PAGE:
Run time: 2 hours 18 minutes
Stars: Kyle Chandler, Jason Clarke, Claire Foy, Ryan Gosling, Corey Stoll
Director: Damien Chazelle
The first thing folks heard about First Man, the out-of-this-world-beautiful film about astronaut Neil Armstrong, was when politicians who hadn’t seen it said it should’ve shown him planting the U.S. flag on the moon. (It does show the flag on the moon, and dozens of flag shots.) “Does that choice bother me?” wrote Kyle Smith, arguably America’s leading conservative film critic. “Not really. The movie’s focus is simply elsewhere” — mostly on the heart and mind of Armstrong, a patriot who repeatedly risked death for the rest of us but was an inward person, not a flag-waver or big talker. He refused to join a star-spangled parade honoring him in his Ohio hometown, pop. 10,300. The Washington Post called him “cold and distant as the lunar far side.”
Precisely because it’s a warm and intimate portrait of this intensely quiet guy, perfectly portrayed by brooding Ryan Gosling, and because Oscar-winning director Damien Chazelle (La La Land) and screenwriter Josh Singer (Spotlight) don’t ape the gung-ho spirit of Apollo 13 or The Right Stuff, First Man goes beyond them. Smith calls it the year's best film, predicting its fresh, contrarian style will fetch 11 Oscar nominations. Pundits rank it the third-likeliest front-runner to win best picture.
It’s a contemplative, melancholy, moving film, but it also packs you into the cockpit for some of the most bone-jangling shaky-cam action you ever saw. In an era when up to seven test pilots a month were killed, Armstrong nearly died seven times himself — and that was before the hairy moment in 1969 when he found a safe spot to land on the Sea of Tranquility with 15 seconds’ fuel left. We feel strapped in with him in a primitive X-15 rocket plane crashing into the stratosphere, aboard a Gemini spacecraft when a short circuit made it spin end over end once per second, and dangling from a parachute 100 feet from earth after exiting his spacecraft a half-second before it erupted in a fireball.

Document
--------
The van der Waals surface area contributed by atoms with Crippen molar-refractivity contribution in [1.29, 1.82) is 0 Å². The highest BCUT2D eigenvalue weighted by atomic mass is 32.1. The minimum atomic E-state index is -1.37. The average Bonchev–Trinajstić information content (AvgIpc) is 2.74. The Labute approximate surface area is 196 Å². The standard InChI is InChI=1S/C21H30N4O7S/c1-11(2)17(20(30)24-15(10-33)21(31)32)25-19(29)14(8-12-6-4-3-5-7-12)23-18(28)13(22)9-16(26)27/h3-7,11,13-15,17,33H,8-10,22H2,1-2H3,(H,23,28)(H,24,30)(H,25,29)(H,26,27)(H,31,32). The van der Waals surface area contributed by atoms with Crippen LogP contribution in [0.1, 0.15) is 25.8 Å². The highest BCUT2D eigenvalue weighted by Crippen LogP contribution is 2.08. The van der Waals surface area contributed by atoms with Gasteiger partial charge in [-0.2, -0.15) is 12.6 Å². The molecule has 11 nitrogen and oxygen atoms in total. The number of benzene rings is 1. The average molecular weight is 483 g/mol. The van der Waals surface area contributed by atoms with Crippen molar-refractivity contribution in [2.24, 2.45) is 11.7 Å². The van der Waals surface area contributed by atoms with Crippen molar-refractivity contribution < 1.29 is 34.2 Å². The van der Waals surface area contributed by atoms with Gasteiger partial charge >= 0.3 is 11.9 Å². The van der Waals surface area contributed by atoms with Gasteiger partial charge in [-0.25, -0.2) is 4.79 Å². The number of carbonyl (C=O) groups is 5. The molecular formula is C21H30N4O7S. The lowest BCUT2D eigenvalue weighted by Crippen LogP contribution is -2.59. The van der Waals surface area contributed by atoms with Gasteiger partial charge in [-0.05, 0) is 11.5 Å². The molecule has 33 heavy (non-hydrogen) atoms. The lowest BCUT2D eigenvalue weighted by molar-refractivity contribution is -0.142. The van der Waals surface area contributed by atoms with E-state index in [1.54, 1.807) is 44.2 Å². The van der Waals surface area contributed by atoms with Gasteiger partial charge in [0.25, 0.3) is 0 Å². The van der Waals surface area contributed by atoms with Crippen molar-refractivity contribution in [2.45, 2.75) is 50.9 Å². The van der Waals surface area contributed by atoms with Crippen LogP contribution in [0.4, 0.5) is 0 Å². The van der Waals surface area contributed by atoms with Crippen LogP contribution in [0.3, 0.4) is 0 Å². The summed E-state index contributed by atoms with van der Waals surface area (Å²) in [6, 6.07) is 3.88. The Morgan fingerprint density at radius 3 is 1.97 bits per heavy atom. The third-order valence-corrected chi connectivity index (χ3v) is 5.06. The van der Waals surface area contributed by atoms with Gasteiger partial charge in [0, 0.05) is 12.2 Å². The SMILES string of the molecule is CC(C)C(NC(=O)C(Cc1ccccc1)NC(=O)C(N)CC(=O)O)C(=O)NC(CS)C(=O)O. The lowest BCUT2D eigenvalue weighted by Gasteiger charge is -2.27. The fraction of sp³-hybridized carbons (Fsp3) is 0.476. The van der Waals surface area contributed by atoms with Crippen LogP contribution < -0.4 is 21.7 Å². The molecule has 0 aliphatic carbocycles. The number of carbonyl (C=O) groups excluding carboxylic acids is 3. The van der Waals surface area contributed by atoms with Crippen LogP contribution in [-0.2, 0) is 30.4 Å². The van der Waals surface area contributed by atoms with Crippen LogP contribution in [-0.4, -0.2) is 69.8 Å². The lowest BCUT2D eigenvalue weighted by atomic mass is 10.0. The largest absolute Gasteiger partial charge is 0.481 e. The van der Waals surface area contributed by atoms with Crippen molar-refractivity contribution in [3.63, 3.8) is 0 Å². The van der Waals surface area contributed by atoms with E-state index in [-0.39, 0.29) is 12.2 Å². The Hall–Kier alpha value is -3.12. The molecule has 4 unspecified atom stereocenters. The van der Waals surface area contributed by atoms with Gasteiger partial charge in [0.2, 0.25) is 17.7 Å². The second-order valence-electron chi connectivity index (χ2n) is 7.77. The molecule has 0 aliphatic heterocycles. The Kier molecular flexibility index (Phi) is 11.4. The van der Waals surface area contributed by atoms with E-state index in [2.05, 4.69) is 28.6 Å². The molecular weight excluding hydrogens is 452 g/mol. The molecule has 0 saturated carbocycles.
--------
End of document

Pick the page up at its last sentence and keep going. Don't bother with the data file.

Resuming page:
But the most intense perils we see him endure are closer to his heart. When his home catches fire, he barely rescues his children. He refuses to tell his closest friends how he feels after his 2-year-old daughter dies of a brain tumor — and some of his very best astronaut friends die, too, after we’ve come to know them a bit. The outer-space heroics are all anchored in Armstrong’s private grief, blazingly conveyed by Claire Foy (The Crown) as his embittered wife, who divorced him decades later. In a great scene, she confronts the astronauts’ boss (Friday Night Lights’ Kyle Chandler, 53): “You're a bunch of boys making models out of balsa wood. You don't have anything under control!
The filmmakers have everything under control: the claustrophobic close-ups, the astronaut’s-eye view of chaos they must control or die fast, the vividly sketched relationships, chiefly Armstrong’s with his strong-willed wife and with his emotional opposite, second man on the moon Buzz Aldrin (Corey Stoll), a blunt, talkative astronaut who once performed on Dancing With the Stars.
First Man ends with a silent emotional moment between two people still reacting to the experience of the landing on the moon, which Armstrong called “beautiful” and Aldrin called a “magnificent desolation” (to us, it looks like both). Only an utterly different movie could have ended with the planting of Old Glory amid fanfare. By putting us inside the heart that beat inside that space suit facing the flag, the moonscape and the earthrise, the filmmakers achieve through facts what a transcendent 2001: A Space Odyssey could not do through fantasy. As Kyle Smith put it, “First Man is why we go to the movies.”